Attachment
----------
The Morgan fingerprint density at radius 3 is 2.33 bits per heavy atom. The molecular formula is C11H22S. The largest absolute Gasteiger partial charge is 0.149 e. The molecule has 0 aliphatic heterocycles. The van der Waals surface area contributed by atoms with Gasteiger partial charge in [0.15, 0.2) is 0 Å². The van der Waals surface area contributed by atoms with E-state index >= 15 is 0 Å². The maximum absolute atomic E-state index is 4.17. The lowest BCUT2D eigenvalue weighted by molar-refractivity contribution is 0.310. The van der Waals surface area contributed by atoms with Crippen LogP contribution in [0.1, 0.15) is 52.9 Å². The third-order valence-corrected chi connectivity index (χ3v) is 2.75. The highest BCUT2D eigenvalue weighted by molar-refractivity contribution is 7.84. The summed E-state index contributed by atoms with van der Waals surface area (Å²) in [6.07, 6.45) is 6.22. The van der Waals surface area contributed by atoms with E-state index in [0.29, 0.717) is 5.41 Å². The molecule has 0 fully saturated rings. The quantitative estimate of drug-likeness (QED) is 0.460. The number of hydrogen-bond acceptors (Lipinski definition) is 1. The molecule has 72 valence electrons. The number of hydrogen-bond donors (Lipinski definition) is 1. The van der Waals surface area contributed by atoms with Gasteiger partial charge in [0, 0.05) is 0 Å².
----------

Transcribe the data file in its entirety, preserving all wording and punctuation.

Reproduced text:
The Morgan fingerprint density at radius 3 is 2.33 bits per heavy atom. The molecular formula is C11H22S. The largest absolute Gasteiger partial charge is 0.149 e. The molecule has 0 aliphatic heterocycles. The van der Waals surface area contributed by atoms with Gasteiger partial charge in [0.15, 0.2) is 0 Å². The van der Waals surface area contributed by atoms with E-state index >= 15 is 0 Å². The maximum absolute atomic E-state index is 4.17. The lowest BCUT2D eigenvalue weighted by molar-refractivity contribution is 0.310. The van der Waals surface area contributed by atoms with Crippen LogP contribution in [0.1, 0.15) is 52.9 Å². The third-order valence-corrected chi connectivity index (χ3v) is 2.75. The highest BCUT2D eigenvalue weighted by molar-refractivity contribution is 7.84. The summed E-state index contributed by atoms with van der Waals surface area (Å²) in [6.07, 6.45) is 6.22. The van der Waals surface area contributed by atoms with E-state index in [0.29, 0.717) is 5.41 Å². The molecule has 0 fully saturated rings. The quantitative estimate of drug-likeness (QED) is 0.460. The number of hydrogen-bond acceptors (Lipinski definition) is 1. The molecule has 72 valence electrons. The number of hydrogen-bond donors (Lipinski definition) is 1. The van der Waals surface area contributed by atoms with Gasteiger partial charge in [0, 0.05) is 0 Å².